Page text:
Out-of-touch laissez-faire ideologue Rep. Jeff Flake blindly believes the free market is the solution to everything.
So do his clueless friends in the middle-class- hating Goldwater Institute and among the Humvee-driving, Kobe-beef-devouring, Maker's-Mark-swilling Club for Growth fat cats who've sponsored Rep. Flake's political career and now have their eye on him for a higher office than our poor little Sixth Congressional District.
Memo to Jeff and his fancy-pants cronies: The free market fails. Often.
We've seen a lot of that lately, but here's just another example, taken from page one of today's New York Times. It deals with health care, which in every other advanced industrial society is a right and not a privilege -- specifically with the problem of medications:
The health insurance companies that bankroll the campaign coffers of right-wing ideologues like Rep. Jeff Flake (his PAC now has more than a million dollars!) are now asking patients to pay hundreds and even thousands of dollars for prescriptions that may save their lives.
With the new pricing system, insurers abandoned the traditional arrangement that has patients pay a fixed amount, like $10, $20 or $30 for a prescription, no matter what the drug’s actual cost. Instead, they are charging patients a percentage of the cost of certain high-priced drugs, usually 20 to 33 percent, which can amount to thousands of dollars a month.
The system means that the burden of expensive health care can now affect insured people, too.
No one knows how many patients are affected, but hundreds of drugs are priced this new way. They are used to treat diseases that may be fairly common, including multiple sclerosis, rheumatoid arthritis, hemophilia, hepatitis C and some cancers. There are no cheaper equivalents for these drugs, so patients are forced to pay the price or do without.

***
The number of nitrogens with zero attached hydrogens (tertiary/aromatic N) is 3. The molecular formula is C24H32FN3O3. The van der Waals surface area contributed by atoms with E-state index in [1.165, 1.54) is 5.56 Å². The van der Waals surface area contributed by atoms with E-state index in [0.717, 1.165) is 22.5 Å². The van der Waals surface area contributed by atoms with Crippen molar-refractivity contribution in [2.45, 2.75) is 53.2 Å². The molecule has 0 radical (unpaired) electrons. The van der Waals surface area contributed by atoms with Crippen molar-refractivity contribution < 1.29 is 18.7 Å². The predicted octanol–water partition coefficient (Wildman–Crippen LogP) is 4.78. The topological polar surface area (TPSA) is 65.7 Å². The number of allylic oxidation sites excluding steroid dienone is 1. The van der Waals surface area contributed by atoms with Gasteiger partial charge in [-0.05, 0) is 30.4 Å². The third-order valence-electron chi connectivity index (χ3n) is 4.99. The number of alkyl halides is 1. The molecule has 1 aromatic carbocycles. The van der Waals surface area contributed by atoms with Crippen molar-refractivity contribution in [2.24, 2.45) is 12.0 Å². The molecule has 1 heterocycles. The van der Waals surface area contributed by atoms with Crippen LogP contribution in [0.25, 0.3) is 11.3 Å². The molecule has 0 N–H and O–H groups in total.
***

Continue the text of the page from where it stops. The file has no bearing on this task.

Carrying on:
Rep. Jeff Flake is interested only in the macroeconomy, not the lives of struggling middle class families, but here's the story of one woman, Robin Steinwand, 53, who has multiple sclerosis:
In January, shortly after Ms. Steinwand renewed her insurance policy with Kaiser Permanente, she went to refill her prescription for Copaxone. She had been insured with Kaiser for 17 years through her husband, a federal employee, and had had no complaints about the coverage.
She had been taking Copaxone since multiple sclerosis was diagnosed in 2000, buying 30 days’ worth of the pills at a time. And even though the drug costs $1,900 a month, Kaiser required only a $20 co-payment.
Not this time. When Ms. Steinwand went to pick up her prescription at a pharmacy near her home in Silver Spring, Md., the pharmacist handed her a bill for $325.
There must be a mistake, Ms. Steinwand said. So the pharmacist checked with her supervisor. The new price was correct. Kaiser’s policy had changed. Now Kaiser was charging 25 percent of the cost of the drug up to a maximum of $325 per prescription. Her annual cost would be $3,900 and unless her insurance changed or the drug dropped in price, it would go on for the rest of her life.
“I charged it, then got into my car and burst into tears,” Ms. Steinwand said.
She needed the drug, she said, because it can slow the course of her disease. And she knew she would just have to pay for it, but it would not be easy.
“It’s a tough economic time for everyone,” she said. “My son will start college in a year and a half. We are asking ourselves, can we afford a vacation? Can we continue to save for retirement and college?”
These are the fears and concerns of middle-class voters that Rep. Jeff Flake's airy-fairy laissez-faire ideology can't deal with.
So he ignores them.
Jeff Flake's lack of concern for the problems of families in his district is stunning. He's more concerned with raking in the campaign contributions he's getting from the same insurance companies now making life difficult for everyday people.
And yet he's still a shoo-in for re-election.
What's wrong with this picture?
Maybe nothing's wrong with it and something's wrong with me.
If I weren't uninsured, I might go to a doctor to find out.